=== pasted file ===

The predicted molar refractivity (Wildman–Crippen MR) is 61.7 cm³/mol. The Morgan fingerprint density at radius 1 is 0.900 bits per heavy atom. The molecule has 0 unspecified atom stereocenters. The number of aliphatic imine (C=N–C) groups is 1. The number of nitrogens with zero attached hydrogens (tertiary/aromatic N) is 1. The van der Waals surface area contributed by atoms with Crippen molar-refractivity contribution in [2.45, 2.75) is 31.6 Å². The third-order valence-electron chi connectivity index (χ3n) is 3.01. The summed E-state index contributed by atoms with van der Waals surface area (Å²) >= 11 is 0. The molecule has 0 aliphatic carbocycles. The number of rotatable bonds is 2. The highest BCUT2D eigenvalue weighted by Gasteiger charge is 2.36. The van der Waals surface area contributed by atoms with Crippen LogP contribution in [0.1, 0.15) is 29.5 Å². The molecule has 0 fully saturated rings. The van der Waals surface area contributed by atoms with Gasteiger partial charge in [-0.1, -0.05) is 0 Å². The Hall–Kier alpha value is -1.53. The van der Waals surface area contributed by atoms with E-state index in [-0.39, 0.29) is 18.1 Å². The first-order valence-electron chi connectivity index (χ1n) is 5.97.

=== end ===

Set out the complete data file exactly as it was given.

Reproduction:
The predicted molar refractivity (Wildman–Crippen MR) is 61.7 cm³/mol. The Morgan fingerprint density at radius 1 is 0.900 bits per heavy atom. The molecule has 0 unspecified atom stereocenters. The number of aliphatic imine (C=N–C) groups is 1. The number of nitrogens with zero attached hydrogens (tertiary/aromatic N) is 1. The van der Waals surface area contributed by atoms with Crippen molar-refractivity contribution in [2.45, 2.75) is 31.6 Å². The third-order valence-electron chi connectivity index (χ3n) is 3.01. The summed E-state index contributed by atoms with van der Waals surface area (Å²) >= 11 is 0. The molecule has 0 aliphatic carbocycles. The number of rotatable bonds is 2. The highest BCUT2D eigenvalue weighted by Gasteiger charge is 2.36. The van der Waals surface area contributed by atoms with Crippen LogP contribution in [0.1, 0.15) is 29.5 Å². The molecule has 0 fully saturated rings. The van der Waals surface area contributed by atoms with Gasteiger partial charge in [-0.1, -0.05) is 0 Å². The Hall–Kier alpha value is -1.53. The van der Waals surface area contributed by atoms with E-state index in [-0.39, 0.29) is 18.1 Å². The first-order valence-electron chi connectivity index (χ1n) is 5.97.